Exploring the Influence of Intuition on Engineering Education and Practice
Guest lecture by Associate Professor Adam Carberry: Exploring the Influence of Intuition on Engineering Education and Practice
12.10.2022 kl. 11.00 - 12.00
Abstract: Engineers make decisions that have critical consequences as they engage in designing, developing, and building solutions to complex problems. Avoiding engineering mistakes requires not only technical knowledge but also the ability to rapidly assess whether a solution is feasible and appropriate. Intuition (often referred to as a "gut feeling") is a defining characteristic of experts developed primarily through experience. Practicing engineers regularly rely on their intuition in navigating their roles, but justifying a decision based on intuition is viewed as unacceptable without data. This perception of intuition’s value in practice is an underlying reason for intuition being discouraged in the engineering classroom.
Our team has uncovered an engineering-specific definition for intuition as subconsciously leveraging experience to: 1) assess a present situation or 2) predict a future outcome. We frame this definition through an emergent Leveraging Intuition Toward Engineering Solutions (LITES) Framework. Findings from qualitative interviews with engineering professionals and quantitative assessments of engineering students’ use of intuition inform our definition and the LITES Framework with the intent to provide engineering educators with the insights to promote intuition in the classroom. Our work on defining intuition is supported by the National Science Foundation (EEC 1927149 and 1927250).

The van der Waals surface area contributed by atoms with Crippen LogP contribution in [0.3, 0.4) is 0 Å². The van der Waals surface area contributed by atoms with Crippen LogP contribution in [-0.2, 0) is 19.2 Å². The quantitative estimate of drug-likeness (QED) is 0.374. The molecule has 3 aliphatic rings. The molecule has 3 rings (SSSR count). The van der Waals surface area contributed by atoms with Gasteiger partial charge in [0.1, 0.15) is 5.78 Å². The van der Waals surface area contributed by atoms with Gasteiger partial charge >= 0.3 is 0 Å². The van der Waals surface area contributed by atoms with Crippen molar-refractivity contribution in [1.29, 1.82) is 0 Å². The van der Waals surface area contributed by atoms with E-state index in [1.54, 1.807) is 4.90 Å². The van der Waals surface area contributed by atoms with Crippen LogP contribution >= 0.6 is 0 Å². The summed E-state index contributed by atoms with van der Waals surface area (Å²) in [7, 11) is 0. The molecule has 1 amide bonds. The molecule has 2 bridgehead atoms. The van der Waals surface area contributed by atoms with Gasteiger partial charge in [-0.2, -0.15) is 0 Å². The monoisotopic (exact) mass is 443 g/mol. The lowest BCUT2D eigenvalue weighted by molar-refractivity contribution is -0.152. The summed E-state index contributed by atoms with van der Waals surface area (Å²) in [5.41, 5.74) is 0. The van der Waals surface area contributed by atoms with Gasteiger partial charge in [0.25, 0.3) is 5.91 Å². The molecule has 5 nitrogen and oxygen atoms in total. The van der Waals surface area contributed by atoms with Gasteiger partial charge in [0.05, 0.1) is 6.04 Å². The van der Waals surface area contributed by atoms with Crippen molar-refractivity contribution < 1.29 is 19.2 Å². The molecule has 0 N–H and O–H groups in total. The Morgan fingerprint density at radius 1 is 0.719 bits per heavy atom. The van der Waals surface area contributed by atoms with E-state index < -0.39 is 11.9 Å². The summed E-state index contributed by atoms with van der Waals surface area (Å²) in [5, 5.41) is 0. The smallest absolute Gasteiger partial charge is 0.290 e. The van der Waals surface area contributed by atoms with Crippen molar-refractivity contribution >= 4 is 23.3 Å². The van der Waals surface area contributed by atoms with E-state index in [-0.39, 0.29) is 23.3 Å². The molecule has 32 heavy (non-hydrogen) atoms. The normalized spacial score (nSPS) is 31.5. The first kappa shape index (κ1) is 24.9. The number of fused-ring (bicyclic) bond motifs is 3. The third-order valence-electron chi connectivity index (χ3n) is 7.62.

Biography: Adam Carberry is an Associate Professor in The Polytechnic School within Arizona State University’s Fulton Schools of Engineering. He currently serves as the Graduate Program Chair for the Engineering Education Systems & Design (EESD) Ph.D. program and directs the Seeking Transformations in Engineering Education through Research (STEER) Lab. His primary areas of interest within the broad discipline of engineering education include: 1) developing new classroom innovations and assessment techniques for pre-college and college students, 2) identifying new ways to empirically understand engineering student and educator experiences, 3) understanding effective faculty mentorship, and 4) evaluating large engineering research centers. Funding for his work has come from National Science Foundation, The Lemelson Foundation, The Kern Family Foundation, and The Leona M. and Harry S. Helmsley Charitable Trust. His work has been recognized by an American Society for Engineering Education (ASEE) Educational Research and Methods Division Apprentice Faculty Award and a Frontiers in Education New Faculty Award. He was also selected as a Fulbright Specialist where he visited École Nationale Supérieure des Mines in Rabat, Morocco. He has served in many volunteer roles through ASEE. Currently, he is the past chair of the Research in Engineering Education Network (REEN) governing board, Senior Associate Editor for the Journal of Engineering Education, and co-maintainer of the Engineering Education Community Resource wiki.
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